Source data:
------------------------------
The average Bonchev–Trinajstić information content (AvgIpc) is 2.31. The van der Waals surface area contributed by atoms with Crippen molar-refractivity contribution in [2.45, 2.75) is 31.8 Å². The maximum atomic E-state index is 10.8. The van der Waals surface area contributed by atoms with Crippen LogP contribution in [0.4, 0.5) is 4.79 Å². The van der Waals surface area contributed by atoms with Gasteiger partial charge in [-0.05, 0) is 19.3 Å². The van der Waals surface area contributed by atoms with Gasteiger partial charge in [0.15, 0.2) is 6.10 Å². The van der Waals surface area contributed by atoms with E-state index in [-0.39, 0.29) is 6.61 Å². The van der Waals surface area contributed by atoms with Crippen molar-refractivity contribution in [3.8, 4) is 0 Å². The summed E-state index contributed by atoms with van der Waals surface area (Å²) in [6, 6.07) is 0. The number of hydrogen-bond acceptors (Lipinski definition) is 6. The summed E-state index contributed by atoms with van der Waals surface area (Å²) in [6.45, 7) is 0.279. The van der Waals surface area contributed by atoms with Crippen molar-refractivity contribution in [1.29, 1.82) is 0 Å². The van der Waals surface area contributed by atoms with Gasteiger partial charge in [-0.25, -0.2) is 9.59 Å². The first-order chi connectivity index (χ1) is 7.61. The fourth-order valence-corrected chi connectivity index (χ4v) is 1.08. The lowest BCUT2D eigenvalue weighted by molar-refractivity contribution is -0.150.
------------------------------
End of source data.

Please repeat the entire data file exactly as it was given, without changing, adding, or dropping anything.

The average Bonchev–Trinajstić information content (AvgIpc) is 2.31. The van der Waals surface area contributed by atoms with Crippen molar-refractivity contribution in [2.45, 2.75) is 31.8 Å². The maximum atomic E-state index is 10.8. The van der Waals surface area contributed by atoms with Crippen LogP contribution in [0.4, 0.5) is 4.79 Å². The van der Waals surface area contributed by atoms with Gasteiger partial charge in [-0.05, 0) is 19.3 Å². The van der Waals surface area contributed by atoms with Gasteiger partial charge in [0.15, 0.2) is 6.10 Å². The van der Waals surface area contributed by atoms with E-state index in [-0.39, 0.29) is 6.61 Å². The van der Waals surface area contributed by atoms with Crippen molar-refractivity contribution in [3.8, 4) is 0 Å². The summed E-state index contributed by atoms with van der Waals surface area (Å²) in [6, 6.07) is 0. The number of hydrogen-bond acceptors (Lipinski definition) is 6. The summed E-state index contributed by atoms with van der Waals surface area (Å²) in [6.45, 7) is 0.279. The van der Waals surface area contributed by atoms with Crippen molar-refractivity contribution in [1.29, 1.82) is 0 Å². The van der Waals surface area contributed by atoms with Gasteiger partial charge in [-0.25, -0.2) is 9.59 Å². The first-order chi connectivity index (χ1) is 7.61. The fourth-order valence-corrected chi connectivity index (χ4v) is 1.08. The lowest BCUT2D eigenvalue weighted by molar-refractivity contribution is -0.150.